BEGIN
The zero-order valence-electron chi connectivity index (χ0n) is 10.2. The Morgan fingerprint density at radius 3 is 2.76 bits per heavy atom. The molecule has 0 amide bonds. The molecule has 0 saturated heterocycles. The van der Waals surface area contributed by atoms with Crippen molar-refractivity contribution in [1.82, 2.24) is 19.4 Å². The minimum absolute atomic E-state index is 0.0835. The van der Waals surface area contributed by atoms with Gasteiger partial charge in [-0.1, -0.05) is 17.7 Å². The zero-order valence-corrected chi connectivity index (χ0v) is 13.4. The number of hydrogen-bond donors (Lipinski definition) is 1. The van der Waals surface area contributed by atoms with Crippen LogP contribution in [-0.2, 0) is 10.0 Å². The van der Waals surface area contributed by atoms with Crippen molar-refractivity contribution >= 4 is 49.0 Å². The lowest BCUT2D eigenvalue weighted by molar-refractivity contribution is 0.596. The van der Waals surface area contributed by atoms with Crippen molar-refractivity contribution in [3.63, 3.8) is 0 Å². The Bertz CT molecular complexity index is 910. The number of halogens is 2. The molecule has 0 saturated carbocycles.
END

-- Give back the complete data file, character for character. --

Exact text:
The zero-order valence-electron chi connectivity index (χ0n) is 10.2. The Morgan fingerprint density at radius 3 is 2.76 bits per heavy atom. The molecule has 0 amide bonds. The molecule has 0 saturated heterocycles. The van der Waals surface area contributed by atoms with Crippen molar-refractivity contribution in [1.82, 2.24) is 19.4 Å². The minimum absolute atomic E-state index is 0.0835. The van der Waals surface area contributed by atoms with Gasteiger partial charge in [-0.1, -0.05) is 17.7 Å². The zero-order valence-corrected chi connectivity index (χ0v) is 13.4. The number of hydrogen-bond donors (Lipinski definition) is 1. The van der Waals surface area contributed by atoms with Crippen LogP contribution in [-0.2, 0) is 10.0 Å². The van der Waals surface area contributed by atoms with Crippen molar-refractivity contribution >= 4 is 49.0 Å². The lowest BCUT2D eigenvalue weighted by molar-refractivity contribution is 0.596. The van der Waals surface area contributed by atoms with Crippen molar-refractivity contribution in [3.63, 3.8) is 0 Å². The Bertz CT molecular complexity index is 910. The number of halogens is 2. The molecule has 0 saturated carbocycles.